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Care Managers Help Patients Navigate Medical Maze


Next, we'll report on what to do when the testing brings bad news. There's a business designed to help people who feel overwhelmed by caring for a family member. Care managers navigate a maze of medical, psychological, legal and other choices. NPR's Patricia Neighmond reports.


Kimberly lives in California's San Fernando Valley not far from her parents. At 34, she says she's the first among her friends to have to cope with a parent's serious illness. She doesn't want her last name used. A few years ago, her father had as stroke which left him disabled.

KIMBERLY (Coping with Ailing Parent): But then in October, he had another stroke that put him a little bit over the edge where he needed somebody a lot more, you know, like every minute of every day. He couldn't be left along anymore, really similar to, I guess, an Alzheimer's patient. He has an advanced dementia, they call it.

NEIGHMOND: Kimberly's parents are retired and live on a fixed income. They couldn't afford to hire someone to help care for her father. Kimberly's mother was getting exhausted. Kimberly knew she had to help. She just had no idea where to begin.

KIMBERLY: I wanted to help my mom. I wanted to--I just wanted somebody to give me options, I guess, to let me know what to do because I was completely lost. I wanted to help, but I didn't know what to do. I didn't know who to call. The doctors were no help, because the doctors are solely, you know, `He had a stroke, so this, this, this about the brain,' nothing about just living.

NEIGHMOND: Kimberly scoured the Internet and didn't come up with much. She was in tears by the time she called Nancy Wexler, a professional care manager. Wexler describes her job as quickly figuring out what families need from many different angles.

Mr. NANCY WEXLER (Professional Care Manager): It's about filling in the cracks, finding things that could add quality of life to the family, which is our client, the patient and the family. The caregiver needs more quality of life. The patient needs better quality of life, and that may be medical care. They may need to have legal work done ASAP.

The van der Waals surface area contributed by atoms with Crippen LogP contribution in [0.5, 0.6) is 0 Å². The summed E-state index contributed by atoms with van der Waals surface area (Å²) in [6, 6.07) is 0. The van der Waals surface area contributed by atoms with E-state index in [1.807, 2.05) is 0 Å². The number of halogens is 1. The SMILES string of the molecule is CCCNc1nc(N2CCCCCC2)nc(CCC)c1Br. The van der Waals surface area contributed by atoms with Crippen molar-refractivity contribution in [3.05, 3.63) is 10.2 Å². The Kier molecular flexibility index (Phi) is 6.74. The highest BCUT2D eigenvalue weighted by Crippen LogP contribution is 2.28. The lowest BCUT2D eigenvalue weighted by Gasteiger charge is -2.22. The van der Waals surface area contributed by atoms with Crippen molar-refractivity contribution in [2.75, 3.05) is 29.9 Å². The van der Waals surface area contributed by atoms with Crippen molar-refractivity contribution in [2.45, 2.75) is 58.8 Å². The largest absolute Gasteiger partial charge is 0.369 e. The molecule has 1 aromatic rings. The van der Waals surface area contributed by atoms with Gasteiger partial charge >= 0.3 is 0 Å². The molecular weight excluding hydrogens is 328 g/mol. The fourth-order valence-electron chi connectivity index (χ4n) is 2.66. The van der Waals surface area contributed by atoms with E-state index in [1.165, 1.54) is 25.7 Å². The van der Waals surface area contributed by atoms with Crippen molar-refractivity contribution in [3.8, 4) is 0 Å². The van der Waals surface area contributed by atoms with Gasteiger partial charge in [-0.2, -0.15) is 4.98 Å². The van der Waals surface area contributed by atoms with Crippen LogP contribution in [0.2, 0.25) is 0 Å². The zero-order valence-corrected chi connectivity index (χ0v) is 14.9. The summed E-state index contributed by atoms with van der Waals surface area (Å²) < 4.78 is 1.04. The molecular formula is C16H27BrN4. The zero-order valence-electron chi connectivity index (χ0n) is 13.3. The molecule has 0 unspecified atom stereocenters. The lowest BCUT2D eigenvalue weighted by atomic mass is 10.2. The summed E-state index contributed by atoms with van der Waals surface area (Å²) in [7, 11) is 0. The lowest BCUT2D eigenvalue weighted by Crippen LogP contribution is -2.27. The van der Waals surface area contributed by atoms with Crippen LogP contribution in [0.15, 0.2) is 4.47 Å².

NEIGHMOND: People also need to know what insurance covers and what it doesn't. They need to know what kind of free care might be available, about resources in the community like adult day care centers. Kimberly.

KIMBERLY: She told me everything that's available to me, everything that she could put me in touch with, lawyers for trust funds and power of attorney, specific geriatric care doctors, caregivers. She has a nurse that screens caregivers for you.

NEIGHMOND: Kimberly met with Wexler. Together, they came up with a concrete plan. First on the list, a visit to the parents' home to assess it for safety. Nancy Wexler.

Ms. WEXLER: And we see it's cluttered and dark. We find that we need smoke alarms.

NEIGHMOND: An appointment was set up with a geriatric specialist for Kimberly's father and with a lawyer to set up power of attorney for her mother. Wexler also suggested the family start with some sort of custodial care so Kimberly's mother could occasionally leave the house. Kimberly.

KIMBERLY: There's a day care center which actually might be better for my dad, because he still enjoys being social.

NEIGHMOND: For now, the ball is moving slowly, says Kimberly, but at least it's moving. She feels less helpless and more focused. But this type of care management isn't for everyone. It can be costly, running anywhere from $500 to $2,000 for an initial assessment.

Patricia Neighmond, NPR News.

INSKEEP: This is MORNING EDITION from NPR news. Transcript provided by NPR, Copyright NPR.

Award-winning journalist Patti Neighmond is NPR's health policy correspondent. Her reports air regularly on NPR newsmagazines All Things Considered, Morning Edition, and Weekend Edition.